Medicare Aims To Help Patients In Hospice
HOST INTRO: Every year, a million Americans elect to spend the final days of their lives in hospice. Going into Hospice care is an acknowledgement that a disease is terminal, that further treatment would be futile and that a person is going to die. Now, Medicare is experimenting with a program that aims to improve quality of life for terminally ill patients and save money. Kate Cox reports.
COX: Death is a process. Jonathan Keyserling is a health policy expert at the National Hospice and Palliative Care Organization.
KEYSERLING: “End of life experiences are deeply emotional and fraught with psychological implications.” (00:07)
One of the most agonizing dilemmas patients and their families face is whether to continue care intended to cure their illness. Under the current Medicare regulation, a patient has to suspend such treatment in order to access the hospice benefit.
Some patients thrive in hospice and sometimes even live longer. Jodi Fitzpatrick’s father was one of those patients. He received hospice care in a nursing home.
FITZPATRICK: “It sustained him so much, he lived past six months.” (00:03)
She says it was the one-on-one interaction with his caregivers that improved his quality of life.
FITZPATRICK: “You know for my dad, it was really that social interaction. So it stimulated him, like having somebody go in and see him, having the nurse go in, having the case manager go in. Having somebody go in and just push his wheelchair around.” (00:12)
Patients can also be treated in their own homes or in-patient facilities.
But the average hospice stay is short, just two weeks before death comes. that’s because patients often put off going into hospice because they–and their families– don’t want to give up on receiving treatment for their disease.
Care Choices is a new pilot program that is part of the Affordable Care Act. It allows the continuation of some treatments called “curative” even in Hospice. Keyserling says Medicare wants to know if patients would enter hospice care earlier if they could continue some treatments, such as some kinds of Chemotherapy. . It would be a win win.
KEYSERLING: “Uh, let’s follow the math.” (00:03)
In a hospital that intervention can cost as much as $1000 a day. Daily hospice care averages under $500 in comparison. Jonathan Keyserling says under this program, care will be cheaper and better.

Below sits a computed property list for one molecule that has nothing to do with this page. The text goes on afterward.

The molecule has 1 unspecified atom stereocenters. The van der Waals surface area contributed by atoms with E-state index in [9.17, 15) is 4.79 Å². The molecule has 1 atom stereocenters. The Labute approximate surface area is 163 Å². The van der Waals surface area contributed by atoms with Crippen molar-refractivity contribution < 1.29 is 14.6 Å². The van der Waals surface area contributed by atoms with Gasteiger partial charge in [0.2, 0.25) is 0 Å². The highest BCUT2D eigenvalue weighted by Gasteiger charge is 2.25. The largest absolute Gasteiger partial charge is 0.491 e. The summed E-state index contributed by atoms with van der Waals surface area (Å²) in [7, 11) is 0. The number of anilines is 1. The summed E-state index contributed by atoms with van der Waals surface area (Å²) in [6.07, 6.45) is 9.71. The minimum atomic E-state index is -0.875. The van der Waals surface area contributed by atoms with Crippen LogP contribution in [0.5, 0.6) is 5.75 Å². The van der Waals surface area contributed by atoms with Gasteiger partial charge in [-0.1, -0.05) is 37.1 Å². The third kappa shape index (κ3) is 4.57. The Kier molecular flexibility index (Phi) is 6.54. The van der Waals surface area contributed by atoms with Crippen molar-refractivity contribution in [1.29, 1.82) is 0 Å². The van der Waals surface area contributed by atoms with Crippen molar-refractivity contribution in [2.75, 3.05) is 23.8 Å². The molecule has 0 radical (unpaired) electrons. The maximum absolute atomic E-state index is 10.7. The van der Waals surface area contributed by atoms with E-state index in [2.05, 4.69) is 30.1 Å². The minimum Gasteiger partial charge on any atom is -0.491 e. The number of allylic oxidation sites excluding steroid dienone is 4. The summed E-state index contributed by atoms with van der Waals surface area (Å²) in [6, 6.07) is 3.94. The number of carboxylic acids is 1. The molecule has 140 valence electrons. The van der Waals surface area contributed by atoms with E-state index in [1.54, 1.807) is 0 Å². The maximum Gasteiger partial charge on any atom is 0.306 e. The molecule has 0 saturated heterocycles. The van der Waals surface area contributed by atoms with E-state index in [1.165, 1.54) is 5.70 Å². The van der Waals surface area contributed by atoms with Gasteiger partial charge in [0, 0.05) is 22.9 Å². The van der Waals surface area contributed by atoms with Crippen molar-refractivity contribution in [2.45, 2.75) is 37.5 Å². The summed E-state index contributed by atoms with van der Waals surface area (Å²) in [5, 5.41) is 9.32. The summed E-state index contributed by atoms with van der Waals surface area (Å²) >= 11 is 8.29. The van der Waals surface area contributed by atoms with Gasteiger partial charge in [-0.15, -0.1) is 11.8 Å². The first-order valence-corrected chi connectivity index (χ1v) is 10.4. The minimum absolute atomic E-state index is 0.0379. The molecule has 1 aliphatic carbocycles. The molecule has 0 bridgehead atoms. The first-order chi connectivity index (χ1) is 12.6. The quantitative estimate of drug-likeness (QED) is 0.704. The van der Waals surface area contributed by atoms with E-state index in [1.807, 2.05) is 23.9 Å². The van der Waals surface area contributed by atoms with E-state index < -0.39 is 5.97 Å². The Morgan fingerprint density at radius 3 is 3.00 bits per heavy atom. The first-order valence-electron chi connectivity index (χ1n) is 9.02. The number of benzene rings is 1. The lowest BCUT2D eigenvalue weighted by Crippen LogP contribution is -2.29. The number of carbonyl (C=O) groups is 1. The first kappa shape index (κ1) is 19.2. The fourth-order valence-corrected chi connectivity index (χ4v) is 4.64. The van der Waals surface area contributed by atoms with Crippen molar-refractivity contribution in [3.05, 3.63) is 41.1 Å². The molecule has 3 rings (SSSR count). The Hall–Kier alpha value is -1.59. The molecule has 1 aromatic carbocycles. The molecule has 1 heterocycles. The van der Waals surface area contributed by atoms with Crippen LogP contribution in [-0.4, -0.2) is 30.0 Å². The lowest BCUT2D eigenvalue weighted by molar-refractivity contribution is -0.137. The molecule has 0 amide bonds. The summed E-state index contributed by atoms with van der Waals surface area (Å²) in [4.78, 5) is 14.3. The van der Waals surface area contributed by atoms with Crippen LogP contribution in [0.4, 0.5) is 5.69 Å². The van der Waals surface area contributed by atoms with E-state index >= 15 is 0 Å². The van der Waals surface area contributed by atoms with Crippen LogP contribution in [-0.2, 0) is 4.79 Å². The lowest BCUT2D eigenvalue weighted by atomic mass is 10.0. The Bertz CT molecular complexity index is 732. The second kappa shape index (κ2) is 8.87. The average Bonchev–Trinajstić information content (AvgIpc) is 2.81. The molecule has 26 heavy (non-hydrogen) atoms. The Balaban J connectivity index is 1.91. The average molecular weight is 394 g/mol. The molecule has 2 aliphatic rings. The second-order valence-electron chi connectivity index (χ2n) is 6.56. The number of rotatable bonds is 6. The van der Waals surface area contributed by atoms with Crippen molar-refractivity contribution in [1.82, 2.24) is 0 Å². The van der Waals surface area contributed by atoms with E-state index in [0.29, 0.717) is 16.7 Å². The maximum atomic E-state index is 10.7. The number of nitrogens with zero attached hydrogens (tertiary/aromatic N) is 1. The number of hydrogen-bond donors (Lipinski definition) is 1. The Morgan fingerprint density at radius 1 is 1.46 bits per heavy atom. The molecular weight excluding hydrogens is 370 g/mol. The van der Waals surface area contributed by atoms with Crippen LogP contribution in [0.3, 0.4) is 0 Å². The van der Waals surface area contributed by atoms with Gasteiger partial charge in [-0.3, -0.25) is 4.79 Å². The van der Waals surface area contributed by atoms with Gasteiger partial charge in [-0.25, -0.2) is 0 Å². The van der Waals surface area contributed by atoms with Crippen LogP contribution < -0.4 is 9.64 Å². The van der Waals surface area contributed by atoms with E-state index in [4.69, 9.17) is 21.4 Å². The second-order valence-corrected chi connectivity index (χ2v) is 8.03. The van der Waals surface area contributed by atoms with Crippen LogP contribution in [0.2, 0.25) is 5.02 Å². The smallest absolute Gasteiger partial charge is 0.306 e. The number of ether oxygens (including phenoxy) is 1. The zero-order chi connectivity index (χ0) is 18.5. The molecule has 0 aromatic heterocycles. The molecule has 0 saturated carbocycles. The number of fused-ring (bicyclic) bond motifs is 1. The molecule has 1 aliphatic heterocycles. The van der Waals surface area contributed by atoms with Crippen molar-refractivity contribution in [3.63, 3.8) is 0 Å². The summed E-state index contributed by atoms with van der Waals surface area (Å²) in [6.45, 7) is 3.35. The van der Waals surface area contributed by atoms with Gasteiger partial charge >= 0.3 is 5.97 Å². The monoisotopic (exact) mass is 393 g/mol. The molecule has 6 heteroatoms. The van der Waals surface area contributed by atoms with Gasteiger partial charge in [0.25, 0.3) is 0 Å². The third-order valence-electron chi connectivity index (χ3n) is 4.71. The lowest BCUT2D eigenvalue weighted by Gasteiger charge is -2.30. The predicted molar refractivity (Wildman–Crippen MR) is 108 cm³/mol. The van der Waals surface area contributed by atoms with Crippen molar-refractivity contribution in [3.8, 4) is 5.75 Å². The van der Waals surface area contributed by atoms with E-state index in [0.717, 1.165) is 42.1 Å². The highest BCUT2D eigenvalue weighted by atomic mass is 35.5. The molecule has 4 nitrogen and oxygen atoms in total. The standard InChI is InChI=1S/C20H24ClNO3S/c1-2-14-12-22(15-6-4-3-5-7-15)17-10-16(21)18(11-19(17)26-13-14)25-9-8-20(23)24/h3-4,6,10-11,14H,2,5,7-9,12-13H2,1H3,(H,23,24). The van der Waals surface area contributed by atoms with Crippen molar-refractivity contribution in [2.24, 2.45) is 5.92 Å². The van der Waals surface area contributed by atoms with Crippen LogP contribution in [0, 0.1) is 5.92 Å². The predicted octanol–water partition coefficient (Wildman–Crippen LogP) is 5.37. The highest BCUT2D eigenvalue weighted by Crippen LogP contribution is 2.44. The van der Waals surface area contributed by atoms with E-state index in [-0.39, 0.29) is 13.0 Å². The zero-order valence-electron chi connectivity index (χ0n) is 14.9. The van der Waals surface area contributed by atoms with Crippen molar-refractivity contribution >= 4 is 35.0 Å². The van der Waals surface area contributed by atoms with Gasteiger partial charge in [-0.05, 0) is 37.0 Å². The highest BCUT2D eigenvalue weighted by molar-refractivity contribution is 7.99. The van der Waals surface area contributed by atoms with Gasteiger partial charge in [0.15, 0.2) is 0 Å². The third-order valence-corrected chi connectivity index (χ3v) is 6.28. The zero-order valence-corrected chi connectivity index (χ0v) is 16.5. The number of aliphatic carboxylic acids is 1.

KEYSERLING: “If we could reduce by one or two days the utilization of those high-cost conventional interventions, we may get less stress on the patient and hopefully they can net savings.” (00:15)
But how does Medicare decide what treatments can and can’t continue? Terry Berthelot is a patient advocate at the Center for Medicare Advocacy and a former hospice provider. She says the word “curative” is problematic.
BERTHELOT: “So when we use the word, “curative,” we mean “cure.” Like, I’m not gonna have cancer anymore. I’m going to be living for a long time and this is going to be changed into a chronic illness.” (00:10)
Berthelot is concerned that patients and families understand what a realistic treatment looks like under the new program. She says a condition like chronic obstructive pulmonary disease can be managed but not cured.
BERTHELOT: “You know, there’s no chemo for chronic obstructive pulmonary disease. There are many medications to control the symptoms but there’s no cure for it.”
So “curative” does not necessarily mean “cure.” For the diseases included in the pilot program — advanced cancers, congestive heart failure, HIV and chronic obstructive pulmonary disease — there is no cure.
But certain treatments can make people feel better and keep them out of hospitals. That was true for Jodi Fitzpatrick’s father, who died from kidney failure. She says she learned from him that quality of life means comfort and time to acknowledge death in your own way.
FITZPATRICK: “Your parents bring you into this world and then your parents teach you how to live. If you’re very, very lucky, they teach you how to die.”(00:10)
Medicare expects to enroll 30,000 beneficiaries in the Care Choices program over a three-year period, beginning this summer.
We don’t yet know how combining hospice care and curative treatments will change the end of life process. But for some, not having to choose between the two may be change enough.
Kate Cox, Columbia Radio News.